Homemade Pasta

With many of your favorite restaurants closed and all this extra time on your hands, why not make pasta!? It’s fun. It’s romantic. It’s delicious. And it’s easier than you think! Kids love to help make it (it’s just like play-dough, right!?). Significant others love to eat it. It’s a win-win in so many ways!

There are endless variations to this single recipe for egg pasta. One of my favorites is tagliatelle, which is derived from the Italian word “taglier” which means, “to cut” because you actually cut the pasta by hand. And it’s just as easy to make pappardelle (slightly wider noodles). If you have the attachments to your pasta maker (the old school hand crank like your nonna has, or the fancy and easy to use kitchenaid mixer attachments), you can make spaghetti and linguine. Stuffed pastas like ravioli and tortellini are fun if you have the filling and technique down, but we’ll save those ones for another day. Here I’ll just give you the recipe for a basic egg pasta.

The recipe I use is adapted from my culinary school cookbook (The International Culinary Center & ALMA) which uses half all purpose flour and half semolina flour. You can find semolina at pretty much any grocery store (sometimes in the organic aisle) or here on amazon. buy it in big bulk 50 bags from my friend who owns a restaurant since we make a lot of pasta in this house! Although not at all the same thing, it sort of resembles corn meal and makes my kitchen floor feel like a beach by the time I’m done with it (my cleaning lady Beth loves me after I make pasta)

Recipe:

300g all purpose flour (or 00 flour if you can get it!)

300g semolina flour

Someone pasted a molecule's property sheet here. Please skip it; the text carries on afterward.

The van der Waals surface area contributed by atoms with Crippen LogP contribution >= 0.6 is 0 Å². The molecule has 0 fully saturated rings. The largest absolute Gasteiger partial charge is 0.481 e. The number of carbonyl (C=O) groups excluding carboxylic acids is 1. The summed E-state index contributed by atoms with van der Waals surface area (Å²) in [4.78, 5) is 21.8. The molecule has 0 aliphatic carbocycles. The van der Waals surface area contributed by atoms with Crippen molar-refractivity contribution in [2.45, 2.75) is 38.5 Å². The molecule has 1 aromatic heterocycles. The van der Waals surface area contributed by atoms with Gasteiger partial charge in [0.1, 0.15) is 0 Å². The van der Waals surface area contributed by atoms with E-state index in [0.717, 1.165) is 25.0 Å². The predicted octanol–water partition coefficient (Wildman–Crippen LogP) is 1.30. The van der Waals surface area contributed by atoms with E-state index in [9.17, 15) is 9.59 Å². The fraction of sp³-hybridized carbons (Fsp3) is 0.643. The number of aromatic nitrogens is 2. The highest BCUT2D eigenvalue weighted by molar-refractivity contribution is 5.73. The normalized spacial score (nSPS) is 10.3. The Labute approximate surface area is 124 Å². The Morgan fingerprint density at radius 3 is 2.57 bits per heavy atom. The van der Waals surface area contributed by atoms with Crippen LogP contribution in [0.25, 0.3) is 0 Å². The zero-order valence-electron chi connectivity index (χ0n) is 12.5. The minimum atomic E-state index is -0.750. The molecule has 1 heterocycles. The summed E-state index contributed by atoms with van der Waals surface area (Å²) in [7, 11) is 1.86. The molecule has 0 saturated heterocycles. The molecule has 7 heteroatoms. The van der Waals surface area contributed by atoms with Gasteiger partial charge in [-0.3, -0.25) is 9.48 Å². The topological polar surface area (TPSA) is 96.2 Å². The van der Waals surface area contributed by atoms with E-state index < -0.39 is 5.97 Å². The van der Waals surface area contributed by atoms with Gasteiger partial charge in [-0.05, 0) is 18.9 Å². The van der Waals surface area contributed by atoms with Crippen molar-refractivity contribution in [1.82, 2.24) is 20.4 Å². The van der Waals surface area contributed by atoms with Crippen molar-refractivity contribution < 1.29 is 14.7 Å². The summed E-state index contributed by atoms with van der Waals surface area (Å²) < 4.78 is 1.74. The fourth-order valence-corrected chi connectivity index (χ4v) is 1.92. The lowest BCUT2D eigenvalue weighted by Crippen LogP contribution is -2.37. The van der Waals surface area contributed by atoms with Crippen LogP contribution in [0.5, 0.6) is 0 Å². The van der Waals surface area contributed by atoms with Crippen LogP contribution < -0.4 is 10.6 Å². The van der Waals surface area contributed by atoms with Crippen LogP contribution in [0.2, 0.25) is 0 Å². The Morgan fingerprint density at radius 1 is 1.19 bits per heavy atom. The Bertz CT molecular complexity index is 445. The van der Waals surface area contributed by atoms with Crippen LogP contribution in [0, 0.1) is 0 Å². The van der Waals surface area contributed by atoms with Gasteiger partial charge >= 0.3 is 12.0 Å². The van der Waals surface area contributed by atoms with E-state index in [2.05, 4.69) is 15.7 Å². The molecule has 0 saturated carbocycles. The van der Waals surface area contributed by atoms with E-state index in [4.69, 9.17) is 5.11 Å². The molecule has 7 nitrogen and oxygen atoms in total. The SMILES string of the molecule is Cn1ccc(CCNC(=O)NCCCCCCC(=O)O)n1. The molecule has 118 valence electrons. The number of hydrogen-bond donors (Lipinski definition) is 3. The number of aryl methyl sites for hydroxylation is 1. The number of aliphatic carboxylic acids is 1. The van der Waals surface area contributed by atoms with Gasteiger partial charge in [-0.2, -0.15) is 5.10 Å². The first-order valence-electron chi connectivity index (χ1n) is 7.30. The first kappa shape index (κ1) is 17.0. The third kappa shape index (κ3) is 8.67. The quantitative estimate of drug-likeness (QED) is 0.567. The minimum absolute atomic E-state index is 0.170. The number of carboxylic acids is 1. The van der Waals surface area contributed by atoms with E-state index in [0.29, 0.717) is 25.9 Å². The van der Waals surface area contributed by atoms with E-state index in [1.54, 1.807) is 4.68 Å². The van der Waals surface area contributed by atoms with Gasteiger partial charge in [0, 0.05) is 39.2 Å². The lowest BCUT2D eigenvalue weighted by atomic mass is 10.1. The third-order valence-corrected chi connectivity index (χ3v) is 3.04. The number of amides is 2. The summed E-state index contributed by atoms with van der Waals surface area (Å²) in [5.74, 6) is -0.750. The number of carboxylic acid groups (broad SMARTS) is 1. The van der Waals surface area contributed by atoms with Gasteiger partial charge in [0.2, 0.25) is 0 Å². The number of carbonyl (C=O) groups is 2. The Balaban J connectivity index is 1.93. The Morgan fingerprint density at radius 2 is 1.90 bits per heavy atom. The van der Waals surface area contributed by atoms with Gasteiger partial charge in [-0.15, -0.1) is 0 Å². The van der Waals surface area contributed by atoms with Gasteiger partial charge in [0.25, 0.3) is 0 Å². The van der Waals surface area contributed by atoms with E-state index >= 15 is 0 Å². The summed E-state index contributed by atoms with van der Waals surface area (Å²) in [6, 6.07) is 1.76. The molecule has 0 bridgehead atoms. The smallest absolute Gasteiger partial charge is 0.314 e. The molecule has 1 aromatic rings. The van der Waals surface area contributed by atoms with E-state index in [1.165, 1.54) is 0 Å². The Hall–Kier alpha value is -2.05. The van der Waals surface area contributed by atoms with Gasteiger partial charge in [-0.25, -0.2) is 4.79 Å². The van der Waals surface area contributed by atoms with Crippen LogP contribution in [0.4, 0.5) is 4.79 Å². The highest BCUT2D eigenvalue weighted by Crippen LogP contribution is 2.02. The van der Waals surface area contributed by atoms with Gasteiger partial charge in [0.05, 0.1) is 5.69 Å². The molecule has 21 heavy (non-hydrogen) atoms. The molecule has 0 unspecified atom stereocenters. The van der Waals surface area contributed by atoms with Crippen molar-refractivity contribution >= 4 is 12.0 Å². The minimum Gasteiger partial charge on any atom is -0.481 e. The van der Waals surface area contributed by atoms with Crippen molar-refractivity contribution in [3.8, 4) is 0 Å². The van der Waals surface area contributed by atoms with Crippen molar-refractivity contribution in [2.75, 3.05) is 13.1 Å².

two good pinches of salt

6 eggs

20g good quality extra virgin olive oil

Directions: Combine all dry ingredients in a bowl or a kitchen aid mixer. Form a “well” in the middle and the add wet ingredients. Gradually add wet ingredients or use the hook attachment on the kitichenaid to bring the dough together. Knead into a ball. Bring to the countertop with plenty of flour so the dough doesn’t stick. Knead the dough for about 3-5 minutes more. Wrap in plastic and let it rest in the fridge for at least 30 minutes or overnight before working with the pasta. Check out the photo below on how to roll out the dough!

My daughter Camilla and I made pasta on Easter Saturday for one of my favorite spring recipes, Pasta Primavera. This Figo signature dish is a homemade tagliatelle with fresh in-season spring vegetables. The pasta along with artichokes, peas, asparagus, shallots and mushrooms, is served in a white wine cream sauce. I wish I would have gotten a picture of our plates because I served it on my brand new blue china dinner plates. My mom, Ricky and I enjoyed dipping a rustic Italian bread in the sauce with the veggies. We served the pasta with one of my favorite wines from Petroni Vineyards in Sonoma.

A photo from my culinary school cookbook on the pasta rolling technique

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